Online vs. High Street – The Fight Continues…
2012 saw the highest annual total spend on digital entertainment ever. Over £1bn was spent on digital films, music and games. Director of the General Entertainment Retailers Association, Kim Barley, said that breaking the £1bn barrier was “an incredible achievement. This reflects retailers’ huge investment in new and innovative services, which means you can buy music, video and games literally at any time of the day and wherever you are.”
• 11.4% increase in digital entertainment since 2011
• ¼ of the entertainment market is now digital
• 8% growth seen in digital video sales
• £552m digital video sales
• ½ of all digital sales were video
• 20% rise in downloaded films
• 15% rise in downloaded music. However,
• ¾ of entertainment sales are still on disc
While it’s evident that digital downloads are both convenient and instant, people still value the quality of a physical product, which is reflected by three quarters of all entertainment sales still being on disc. Yet, as people turn to online shopping, high street entertainment sales are still rapidly falling and the rise in downloads is not making up for this.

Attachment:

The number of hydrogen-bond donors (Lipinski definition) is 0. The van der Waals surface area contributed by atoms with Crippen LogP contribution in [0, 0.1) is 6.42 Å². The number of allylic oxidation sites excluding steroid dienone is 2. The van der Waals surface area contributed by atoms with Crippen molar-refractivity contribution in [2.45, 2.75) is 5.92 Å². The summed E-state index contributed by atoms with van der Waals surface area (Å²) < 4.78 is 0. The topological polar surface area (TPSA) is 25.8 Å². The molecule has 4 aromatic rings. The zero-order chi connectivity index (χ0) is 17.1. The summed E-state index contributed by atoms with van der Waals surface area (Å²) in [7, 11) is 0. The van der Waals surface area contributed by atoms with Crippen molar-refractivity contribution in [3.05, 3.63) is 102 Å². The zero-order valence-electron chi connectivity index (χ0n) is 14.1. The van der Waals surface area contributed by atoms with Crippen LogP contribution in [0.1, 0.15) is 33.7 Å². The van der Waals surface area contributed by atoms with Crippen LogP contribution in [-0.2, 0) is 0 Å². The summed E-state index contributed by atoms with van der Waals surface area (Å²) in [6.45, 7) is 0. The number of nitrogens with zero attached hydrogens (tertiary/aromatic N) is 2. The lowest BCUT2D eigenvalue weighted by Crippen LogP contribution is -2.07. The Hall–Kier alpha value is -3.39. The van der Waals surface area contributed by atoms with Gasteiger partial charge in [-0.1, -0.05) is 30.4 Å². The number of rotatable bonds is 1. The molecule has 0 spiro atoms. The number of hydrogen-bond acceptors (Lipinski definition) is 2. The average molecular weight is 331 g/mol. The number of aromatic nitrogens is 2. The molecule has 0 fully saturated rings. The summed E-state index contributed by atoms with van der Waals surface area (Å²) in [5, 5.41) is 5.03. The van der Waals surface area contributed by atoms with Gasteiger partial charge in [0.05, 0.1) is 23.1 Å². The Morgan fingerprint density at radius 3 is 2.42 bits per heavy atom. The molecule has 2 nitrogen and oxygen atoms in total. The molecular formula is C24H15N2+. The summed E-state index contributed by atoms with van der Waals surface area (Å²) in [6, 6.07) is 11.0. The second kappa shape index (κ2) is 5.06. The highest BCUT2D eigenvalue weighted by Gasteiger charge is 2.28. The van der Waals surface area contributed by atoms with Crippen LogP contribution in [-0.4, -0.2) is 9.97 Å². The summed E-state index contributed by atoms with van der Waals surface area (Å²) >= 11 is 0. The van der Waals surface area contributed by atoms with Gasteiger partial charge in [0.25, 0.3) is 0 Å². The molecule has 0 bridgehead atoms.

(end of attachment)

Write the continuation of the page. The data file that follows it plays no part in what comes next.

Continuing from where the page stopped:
However, the drop in high street sales isn’t reflected across all industries.
The UK’s largest department store chain, John Lewis, has said that in the five weeks up till the end of December sales rose by 13% in both stores and online. Although sales were good across both platforms, the internet sales growth was particularly strong rising by 44% since last year, which accounts for around 25% of the company’s total sales. Managing Director, Andy Street, said “In an economic climate which continues to be volatile, to have achieved these results is testimony to the strength of the John Lewis brand and the commitment of all our partners to give outstanding service.”
It’s evident that people still enjoy the experience of shopping in stores, but it’s clearly becoming product dependent. With the rise in smartphone, tablet and apps, shopping online is becoming easier, year on year. Online sales are still growing, and this could lead to some industries, such as the entertainment industry, becoming obsolete on the high street within years.